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CJEM. 2006 Sep;8(5):329-37.

Systematic review of randomized controlled trials of therapeutic hypothermia as a neuroprotectant in post cardiac arrest patients.

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Department of Emergency Medicine, Queen Elizabeth II Health Sciences Centre, Dalhousie University, Halifax, Nova Scotia, Canada.



Several randomized controlled trials have suggested that mild induced hypothermia may improve neurologic outcome in comatose cardiac arrest survivors. This systematic review of randomized controlled trials was designed to determine if mild induced hypothermia improves neurologic outcome, decreases mortality, or is associated with an increased incidence of adverse events.


The following databases were reviewed: Cochrane Controlled Trials Register (Issue 4, 2005), MEDLINE (January 1966 to November 2005), EMBASE (1980 to November 2005), CINAHL (1982 to November 2005) and Web of Science (1989 to November 2005). For each included study, references were reviewed and the primary author contacted to identify any additional studies.


Studies that met inclusion criteria were randomized controlled trials of adult patients (>18 years of age) with primary cardiac arrest who remained comatose after return of spontaneous circulation. Patients had to be randomized to mild induced hypothermia (32 degrees C-34 degrees C) or normothermia within 24 hours of presentation. Only studies reporting pre-determined outcomes including discharge neurologic outcome, mortality or significant treatment-related adverse events were included. There were no language or publication restrictions.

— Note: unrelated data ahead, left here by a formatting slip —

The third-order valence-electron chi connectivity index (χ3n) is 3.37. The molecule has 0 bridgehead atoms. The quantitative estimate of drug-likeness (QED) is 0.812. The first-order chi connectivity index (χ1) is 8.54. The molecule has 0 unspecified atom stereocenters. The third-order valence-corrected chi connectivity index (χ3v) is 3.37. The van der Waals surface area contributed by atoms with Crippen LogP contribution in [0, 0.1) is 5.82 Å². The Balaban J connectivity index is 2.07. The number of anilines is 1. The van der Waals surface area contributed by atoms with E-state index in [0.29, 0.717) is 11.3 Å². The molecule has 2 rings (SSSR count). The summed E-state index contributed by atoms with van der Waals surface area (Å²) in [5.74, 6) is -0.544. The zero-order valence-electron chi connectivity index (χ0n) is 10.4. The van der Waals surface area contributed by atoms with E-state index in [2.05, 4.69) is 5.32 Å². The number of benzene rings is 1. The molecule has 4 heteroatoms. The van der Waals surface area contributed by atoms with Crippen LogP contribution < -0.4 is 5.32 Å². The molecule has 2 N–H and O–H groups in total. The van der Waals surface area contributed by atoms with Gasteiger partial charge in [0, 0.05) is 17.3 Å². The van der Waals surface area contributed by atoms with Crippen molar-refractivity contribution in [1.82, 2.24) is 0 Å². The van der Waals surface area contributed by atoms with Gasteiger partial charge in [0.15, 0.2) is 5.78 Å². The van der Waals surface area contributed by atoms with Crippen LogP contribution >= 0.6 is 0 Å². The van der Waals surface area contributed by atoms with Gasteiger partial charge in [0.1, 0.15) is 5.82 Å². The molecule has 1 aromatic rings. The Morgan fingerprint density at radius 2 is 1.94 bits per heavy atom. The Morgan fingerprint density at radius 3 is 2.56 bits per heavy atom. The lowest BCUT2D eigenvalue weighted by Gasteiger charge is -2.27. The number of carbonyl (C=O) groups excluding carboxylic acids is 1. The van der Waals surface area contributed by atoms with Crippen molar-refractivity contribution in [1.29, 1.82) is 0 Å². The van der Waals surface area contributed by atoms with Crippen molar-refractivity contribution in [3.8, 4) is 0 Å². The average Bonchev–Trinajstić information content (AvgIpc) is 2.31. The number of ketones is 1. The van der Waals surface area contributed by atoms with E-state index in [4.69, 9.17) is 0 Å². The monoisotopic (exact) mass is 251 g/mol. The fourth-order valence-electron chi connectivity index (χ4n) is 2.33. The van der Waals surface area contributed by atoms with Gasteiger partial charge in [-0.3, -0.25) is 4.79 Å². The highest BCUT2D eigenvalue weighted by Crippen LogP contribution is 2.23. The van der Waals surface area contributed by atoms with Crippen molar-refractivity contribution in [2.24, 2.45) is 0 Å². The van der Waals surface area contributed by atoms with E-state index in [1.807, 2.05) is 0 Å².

Four studies involving 436 patients, with 232 cooled to a core temperature of 32 degrees C-34 degrees C met inclusion criteria. Pooled data demonstrated that mild hypothermia decreased in-hospital mortality (relative ratio [RR] 0.75; 95% confidence interval [CI], 0.62-0.92) and reduced the incidence of poor neurologic outcome (RR 0.74; 95% CI, 0.62-0.84). Numbers needed to treat were 7 patients to save 1 life, and 5 patients to improve neurologic outcome. There was no evidence of treatment-limiting side effects.


Therapeutically induced mild hypothermia decreases in-hospital mortality and improves neurologic outcome in comatose cardiac arrest survivors. The possibility of treatment-limiting side effects cannot be excluded.

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